Little is known about the dietary habits of people with optimal body weight in communities with high overweight and obesity prevalence.
To evaluate carbohydrate intake in relation to overweight and obesity in healthy, free-living adults.
We used a cross-sectional analysis.
The Canadian Community Health Survey Cycle 2.2 is a cross-sectional survey of Canadians conducted in 2004-2005. There were 4,451 participants aged 18 years and older with anthropometric and dietary data and no comorbid conditions in this analysis.
Outcome variables were body mass index (BMI; calculated as kg/m(2)) and overweight or obesity status (dichotomous) defined as BMI > or =25 compared with BMI
Cites: Am J Clin Nutr. 2008 Aug;88(2):324-3218689367
Cites: Am J Clin Nutr. 1997 Apr;65(4 Suppl):1220S-1228S; discussion 1229S-1231S9094926
OBJECTIVE: To describe the differences in socio-economic characteristics and body measurements between low, adequate and high energy reporting (LER, AER and HER) teenagers; furthermore, to investigate the relationship to misreporting mothers. DESIGN: Cross-sectional study. Habitual dietary intake was reported in a questionnaire. Classification into LER, AER and HER using the Goldberg equation within three activity groups based on physical activity questionnaire and calculated BMR. SETTING: Stockholm, Sweden. SUBJECTS: Four hundred and forty-one 16-17-year-old teenagers (57 % girls) and their mothers. RESULT: Of the teenagers, 17-19 % were classified as HER, while 13-16 % as LER. There was a highly significant trend from HER to LER in BMI (P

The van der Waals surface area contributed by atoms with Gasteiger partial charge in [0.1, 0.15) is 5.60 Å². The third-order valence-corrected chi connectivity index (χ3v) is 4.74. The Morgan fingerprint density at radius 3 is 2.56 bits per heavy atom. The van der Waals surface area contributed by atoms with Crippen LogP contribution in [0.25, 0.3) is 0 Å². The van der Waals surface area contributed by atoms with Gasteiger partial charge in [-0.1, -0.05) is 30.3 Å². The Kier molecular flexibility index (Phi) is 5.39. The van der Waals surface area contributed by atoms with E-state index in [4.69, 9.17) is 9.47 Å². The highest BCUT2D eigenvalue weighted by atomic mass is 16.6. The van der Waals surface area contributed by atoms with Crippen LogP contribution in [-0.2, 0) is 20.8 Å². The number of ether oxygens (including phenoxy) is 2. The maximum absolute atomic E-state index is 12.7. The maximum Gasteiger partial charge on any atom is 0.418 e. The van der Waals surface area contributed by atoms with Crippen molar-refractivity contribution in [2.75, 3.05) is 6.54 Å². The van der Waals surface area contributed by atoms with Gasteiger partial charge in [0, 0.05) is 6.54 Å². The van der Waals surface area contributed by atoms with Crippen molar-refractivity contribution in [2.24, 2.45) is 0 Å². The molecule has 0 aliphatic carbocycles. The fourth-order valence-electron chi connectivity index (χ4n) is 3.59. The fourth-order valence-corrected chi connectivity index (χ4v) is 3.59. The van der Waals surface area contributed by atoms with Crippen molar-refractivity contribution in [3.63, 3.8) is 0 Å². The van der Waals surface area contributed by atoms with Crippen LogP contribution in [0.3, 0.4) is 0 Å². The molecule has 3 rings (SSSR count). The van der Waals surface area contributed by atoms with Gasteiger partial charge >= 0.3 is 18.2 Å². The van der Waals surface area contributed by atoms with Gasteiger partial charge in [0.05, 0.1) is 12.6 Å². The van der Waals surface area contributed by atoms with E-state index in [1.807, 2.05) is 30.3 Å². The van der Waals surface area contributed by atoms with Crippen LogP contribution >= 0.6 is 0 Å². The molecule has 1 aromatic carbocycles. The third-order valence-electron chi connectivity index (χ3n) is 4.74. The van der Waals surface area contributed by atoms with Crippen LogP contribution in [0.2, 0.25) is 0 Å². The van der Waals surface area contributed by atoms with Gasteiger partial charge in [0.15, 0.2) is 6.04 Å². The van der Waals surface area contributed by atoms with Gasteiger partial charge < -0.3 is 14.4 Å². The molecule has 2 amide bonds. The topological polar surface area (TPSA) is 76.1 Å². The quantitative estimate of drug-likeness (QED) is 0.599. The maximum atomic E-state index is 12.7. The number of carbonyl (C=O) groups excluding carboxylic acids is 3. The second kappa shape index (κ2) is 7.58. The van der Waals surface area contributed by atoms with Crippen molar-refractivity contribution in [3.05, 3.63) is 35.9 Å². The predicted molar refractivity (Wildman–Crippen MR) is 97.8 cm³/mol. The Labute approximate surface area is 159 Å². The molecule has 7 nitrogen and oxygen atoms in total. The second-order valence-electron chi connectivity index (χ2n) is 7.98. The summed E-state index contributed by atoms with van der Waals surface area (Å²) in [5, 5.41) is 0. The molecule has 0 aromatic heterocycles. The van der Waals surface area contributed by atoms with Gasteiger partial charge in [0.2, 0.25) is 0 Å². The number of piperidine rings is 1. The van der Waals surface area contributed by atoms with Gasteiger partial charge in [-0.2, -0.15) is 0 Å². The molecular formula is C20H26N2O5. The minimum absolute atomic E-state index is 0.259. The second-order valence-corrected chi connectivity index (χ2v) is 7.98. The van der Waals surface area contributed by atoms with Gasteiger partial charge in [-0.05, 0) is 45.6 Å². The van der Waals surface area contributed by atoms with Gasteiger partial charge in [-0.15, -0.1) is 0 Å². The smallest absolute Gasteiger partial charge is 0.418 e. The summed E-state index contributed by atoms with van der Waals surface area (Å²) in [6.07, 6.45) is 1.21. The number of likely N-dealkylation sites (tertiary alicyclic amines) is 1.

To study the prevalence of overweight (BMI > 27 kg/m2) and major life-style determinants of energy balance in Finland, in 1982 and 1992.
640 men and 677 women in 1982, and 664 men and 765 women 1992.
BMI, dietary intake (3 d food record), physical activity and energy expenditure (self-administered questionnaire), data on smoking and educational status.
The prevalence of overweight men was 39% in 1982 and 43% in 1992, and of women 33% and 34%, respectively. In 1992, the reported daily energy intake was 1203 kJ lower in men, and 711 kJ lower in women, compared with 1982 (P